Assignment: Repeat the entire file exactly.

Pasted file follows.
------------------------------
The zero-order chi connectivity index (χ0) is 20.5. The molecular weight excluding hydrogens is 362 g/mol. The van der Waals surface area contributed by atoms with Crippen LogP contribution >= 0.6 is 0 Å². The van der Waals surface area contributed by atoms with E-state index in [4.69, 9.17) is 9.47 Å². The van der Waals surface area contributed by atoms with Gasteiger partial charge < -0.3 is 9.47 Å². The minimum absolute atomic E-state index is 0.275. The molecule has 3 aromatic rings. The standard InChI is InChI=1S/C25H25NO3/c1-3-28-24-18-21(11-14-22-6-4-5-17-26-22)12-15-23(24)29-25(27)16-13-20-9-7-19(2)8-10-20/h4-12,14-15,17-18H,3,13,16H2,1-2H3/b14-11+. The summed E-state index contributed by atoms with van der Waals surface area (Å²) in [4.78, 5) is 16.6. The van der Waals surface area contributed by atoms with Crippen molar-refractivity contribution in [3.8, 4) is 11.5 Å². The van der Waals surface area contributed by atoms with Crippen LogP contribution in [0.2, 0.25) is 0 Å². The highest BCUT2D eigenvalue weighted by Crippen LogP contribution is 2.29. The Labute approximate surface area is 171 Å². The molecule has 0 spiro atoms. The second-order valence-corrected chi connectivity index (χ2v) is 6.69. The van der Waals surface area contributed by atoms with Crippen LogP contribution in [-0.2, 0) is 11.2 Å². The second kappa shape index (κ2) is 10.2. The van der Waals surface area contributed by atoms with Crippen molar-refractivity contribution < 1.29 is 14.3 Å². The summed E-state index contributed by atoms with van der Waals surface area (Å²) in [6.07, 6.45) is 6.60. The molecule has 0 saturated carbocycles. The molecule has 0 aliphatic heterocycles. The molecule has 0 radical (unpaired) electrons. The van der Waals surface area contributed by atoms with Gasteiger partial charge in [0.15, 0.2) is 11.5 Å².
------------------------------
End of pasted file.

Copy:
The zero-order chi connectivity index (χ0) is 20.5. The molecular weight excluding hydrogens is 362 g/mol. The van der Waals surface area contributed by atoms with Crippen LogP contribution >= 0.6 is 0 Å². The van der Waals surface area contributed by atoms with E-state index in [4.69, 9.17) is 9.47 Å². The van der Waals surface area contributed by atoms with Gasteiger partial charge < -0.3 is 9.47 Å². The minimum absolute atomic E-state index is 0.275. The molecule has 3 aromatic rings. The standard InChI is InChI=1S/C25H25NO3/c1-3-28-24-18-21(11-14-22-6-4-5-17-26-22)12-15-23(24)29-25(27)16-13-20-9-7-19(2)8-10-20/h4-12,14-15,17-18H,3,13,16H2,1-2H3/b14-11+. The summed E-state index contributed by atoms with van der Waals surface area (Å²) in [4.78, 5) is 16.6. The van der Waals surface area contributed by atoms with Crippen molar-refractivity contribution in [3.8, 4) is 11.5 Å². The van der Waals surface area contributed by atoms with Crippen LogP contribution in [0.2, 0.25) is 0 Å². The highest BCUT2D eigenvalue weighted by Crippen LogP contribution is 2.29. The Labute approximate surface area is 171 Å². The molecule has 0 spiro atoms. The second-order valence-corrected chi connectivity index (χ2v) is 6.69. The van der Waals surface area contributed by atoms with Crippen LogP contribution in [-0.2, 0) is 11.2 Å². The second kappa shape index (κ2) is 10.2. The van der Waals surface area contributed by atoms with Crippen molar-refractivity contribution < 1.29 is 14.3 Å². The summed E-state index contributed by atoms with van der Waals surface area (Å²) in [6.07, 6.45) is 6.60. The molecule has 0 saturated carbocycles. The molecule has 0 aliphatic heterocycles. The molecule has 0 radical (unpaired) electrons. The van der Waals surface area contributed by atoms with Gasteiger partial charge in [0.15, 0.2) is 11.5 Å².